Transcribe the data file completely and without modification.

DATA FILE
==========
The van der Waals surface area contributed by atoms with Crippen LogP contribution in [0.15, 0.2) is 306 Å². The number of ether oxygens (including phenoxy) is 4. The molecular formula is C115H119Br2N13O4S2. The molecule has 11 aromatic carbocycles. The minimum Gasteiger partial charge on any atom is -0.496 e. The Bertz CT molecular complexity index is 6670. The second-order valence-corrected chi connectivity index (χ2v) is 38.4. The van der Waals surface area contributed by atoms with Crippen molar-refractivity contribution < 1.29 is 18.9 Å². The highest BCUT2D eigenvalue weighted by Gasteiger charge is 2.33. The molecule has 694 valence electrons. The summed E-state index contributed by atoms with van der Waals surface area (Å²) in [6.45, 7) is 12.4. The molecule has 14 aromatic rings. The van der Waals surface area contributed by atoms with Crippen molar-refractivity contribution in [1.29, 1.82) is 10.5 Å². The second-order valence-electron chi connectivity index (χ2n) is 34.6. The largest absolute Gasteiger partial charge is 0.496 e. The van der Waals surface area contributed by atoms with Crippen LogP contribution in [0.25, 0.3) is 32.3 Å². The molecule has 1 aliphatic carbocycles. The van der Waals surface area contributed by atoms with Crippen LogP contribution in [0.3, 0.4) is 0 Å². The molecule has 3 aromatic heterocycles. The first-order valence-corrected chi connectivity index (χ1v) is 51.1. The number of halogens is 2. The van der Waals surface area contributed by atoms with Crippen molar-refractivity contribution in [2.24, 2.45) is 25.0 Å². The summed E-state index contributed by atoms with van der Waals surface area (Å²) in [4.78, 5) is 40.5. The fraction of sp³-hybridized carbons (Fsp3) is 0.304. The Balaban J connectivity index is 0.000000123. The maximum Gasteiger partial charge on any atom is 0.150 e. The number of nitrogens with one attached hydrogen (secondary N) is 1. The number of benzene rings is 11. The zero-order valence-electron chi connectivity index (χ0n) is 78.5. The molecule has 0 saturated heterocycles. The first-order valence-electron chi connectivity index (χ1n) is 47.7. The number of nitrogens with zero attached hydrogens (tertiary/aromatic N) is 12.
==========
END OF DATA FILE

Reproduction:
The van der Waals surface area contributed by atoms with Crippen LogP contribution in [0.15, 0.2) is 306 Å². The number of ether oxygens (including phenoxy) is 4. The molecular formula is C115H119Br2N13O4S2. The molecule has 11 aromatic carbocycles. The minimum Gasteiger partial charge on any atom is -0.496 e. The Bertz CT molecular complexity index is 6670. The second-order valence-corrected chi connectivity index (χ2v) is 38.4. The van der Waals surface area contributed by atoms with Crippen molar-refractivity contribution < 1.29 is 18.9 Å². The highest BCUT2D eigenvalue weighted by Gasteiger charge is 2.33. The molecule has 694 valence electrons. The summed E-state index contributed by atoms with van der Waals surface area (Å²) in [6.45, 7) is 12.4. The molecule has 14 aromatic rings. The van der Waals surface area contributed by atoms with Crippen molar-refractivity contribution in [1.29, 1.82) is 10.5 Å². The second-order valence-electron chi connectivity index (χ2n) is 34.6. The largest absolute Gasteiger partial charge is 0.496 e. The van der Waals surface area contributed by atoms with Crippen LogP contribution in [0.25, 0.3) is 32.3 Å². The molecule has 1 aliphatic carbocycles. The van der Waals surface area contributed by atoms with Crippen LogP contribution in [0.3, 0.4) is 0 Å². The molecule has 3 aromatic heterocycles. The first-order valence-corrected chi connectivity index (χ1v) is 51.1. The number of halogens is 2. The van der Waals surface area contributed by atoms with Crippen molar-refractivity contribution in [2.24, 2.45) is 25.0 Å². The summed E-state index contributed by atoms with van der Waals surface area (Å²) in [4.78, 5) is 40.5. The fraction of sp³-hybridized carbons (Fsp3) is 0.304. The Balaban J connectivity index is 0.000000123. The maximum Gasteiger partial charge on any atom is 0.150 e. The number of nitrogens with one attached hydrogen (secondary N) is 1. The number of benzene rings is 11. The zero-order valence-electron chi connectivity index (χ0n) is 78.5. The molecule has 0 saturated heterocycles. The first-order valence-electron chi connectivity index (χ1n) is 47.7. The number of nitrogens with zero attached hydrogens (tertiary/aromatic N) is 12.